The Neutral Particle Detector on the Mars and Venus Express missions
The Neutral Particle Detector (NPD) is a new type of instrumentation for energetic neutral atom (ENA) diagnostics. This thesis deals with development of the NPD sensor designed as a part of the plasma and neutral particle packages ASPERA-3 and ASPERA-4 on board Mars Express and Venus Express, the European Space Agency (ESA) satellites to Mars and Venus, respectively. It describes how the NPD sensors were designed, developed, tested and calibrated. It also presents the first scientific results obtained with NPD during its operation at Mars. The NPD package consists of two identical detectors, NPD1 and NPD2. Each detector has a 9o x 90o intrinsic field-of-view divided into three sectors. The ENA detection principle is based on the surface interaction technique. NPD detects ENA differential fluxes within the energy range of 100 eV to 10 keV and is capable of resolving hydrogen and oxygen atoms by time-of-flight (TOF) measurements or pulse height analysis.During the calibration process the detailed response of the sensor was defined, including properties such as an angular response function and energy dependent efficiency of each of the sensor sectors for different ENA species. Based on the NPD measurements at Mars the main scientific results reported so far are:- observation of the Martian H-ENA jet / cone and its dynamics, - observations of ENA emissions from the Martian upper atmosphere, - measurements of the hydrogen exosphere density profile at Mars, - observations of the response of the Martian plasma environment to an interplanetary shock, - observations of the H-ENA fluxes in the interplanetary medium.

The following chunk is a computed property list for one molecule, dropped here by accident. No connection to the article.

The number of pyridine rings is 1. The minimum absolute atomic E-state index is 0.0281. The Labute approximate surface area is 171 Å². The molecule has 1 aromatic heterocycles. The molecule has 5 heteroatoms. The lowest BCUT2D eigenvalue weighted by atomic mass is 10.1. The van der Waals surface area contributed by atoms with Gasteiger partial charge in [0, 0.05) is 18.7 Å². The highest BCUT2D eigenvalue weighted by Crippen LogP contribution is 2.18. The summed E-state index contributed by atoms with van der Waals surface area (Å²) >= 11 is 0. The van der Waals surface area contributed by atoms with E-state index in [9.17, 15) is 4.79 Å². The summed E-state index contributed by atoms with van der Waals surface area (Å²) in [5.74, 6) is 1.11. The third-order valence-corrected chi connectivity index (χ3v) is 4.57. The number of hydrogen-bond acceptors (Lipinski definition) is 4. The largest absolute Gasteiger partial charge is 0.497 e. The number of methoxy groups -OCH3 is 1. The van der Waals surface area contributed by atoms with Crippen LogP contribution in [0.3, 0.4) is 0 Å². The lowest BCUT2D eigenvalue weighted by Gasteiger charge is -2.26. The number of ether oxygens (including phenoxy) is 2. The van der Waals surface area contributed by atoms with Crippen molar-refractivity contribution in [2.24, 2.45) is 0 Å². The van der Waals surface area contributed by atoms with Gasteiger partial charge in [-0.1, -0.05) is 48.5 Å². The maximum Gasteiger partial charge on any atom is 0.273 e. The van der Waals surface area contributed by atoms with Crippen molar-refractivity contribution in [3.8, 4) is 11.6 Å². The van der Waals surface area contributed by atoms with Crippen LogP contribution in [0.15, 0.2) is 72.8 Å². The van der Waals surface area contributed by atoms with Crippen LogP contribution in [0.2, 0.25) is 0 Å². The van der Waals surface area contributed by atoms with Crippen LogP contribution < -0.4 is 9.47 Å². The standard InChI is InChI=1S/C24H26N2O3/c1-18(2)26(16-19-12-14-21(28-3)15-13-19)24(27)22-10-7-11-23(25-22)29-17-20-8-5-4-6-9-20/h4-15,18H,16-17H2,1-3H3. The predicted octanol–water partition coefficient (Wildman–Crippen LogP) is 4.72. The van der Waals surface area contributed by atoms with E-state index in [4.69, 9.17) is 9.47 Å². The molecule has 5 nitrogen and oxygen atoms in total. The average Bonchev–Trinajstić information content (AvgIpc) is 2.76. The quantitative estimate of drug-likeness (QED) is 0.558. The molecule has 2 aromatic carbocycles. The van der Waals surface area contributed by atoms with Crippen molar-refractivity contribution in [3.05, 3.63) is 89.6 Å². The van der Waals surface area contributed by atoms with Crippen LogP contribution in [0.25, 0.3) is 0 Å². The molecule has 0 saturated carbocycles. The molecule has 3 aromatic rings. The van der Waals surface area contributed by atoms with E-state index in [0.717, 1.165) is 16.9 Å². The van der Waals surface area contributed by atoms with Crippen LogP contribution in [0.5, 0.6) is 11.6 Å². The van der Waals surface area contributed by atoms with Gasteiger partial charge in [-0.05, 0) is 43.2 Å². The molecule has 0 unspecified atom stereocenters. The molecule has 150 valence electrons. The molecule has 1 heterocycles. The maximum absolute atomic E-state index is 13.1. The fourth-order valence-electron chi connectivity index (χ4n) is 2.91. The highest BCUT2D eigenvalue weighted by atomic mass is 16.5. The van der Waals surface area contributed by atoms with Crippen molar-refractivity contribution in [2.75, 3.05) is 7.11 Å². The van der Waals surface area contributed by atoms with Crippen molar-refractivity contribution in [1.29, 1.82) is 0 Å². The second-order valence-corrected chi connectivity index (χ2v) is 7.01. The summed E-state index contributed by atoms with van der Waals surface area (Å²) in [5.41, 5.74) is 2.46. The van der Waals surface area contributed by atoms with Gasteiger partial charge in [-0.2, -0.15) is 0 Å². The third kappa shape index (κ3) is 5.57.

Source Type:Doctoral Dissertation
Keywords:Space and plasma physics; ENA imaging; exosphere; magnetosphere; Mars; Venus; solar wind interaction; Rymd- och plasmafysik; Space and Plasma Physics; rymd- och plasmafysik
Date of Publication:01/01/2007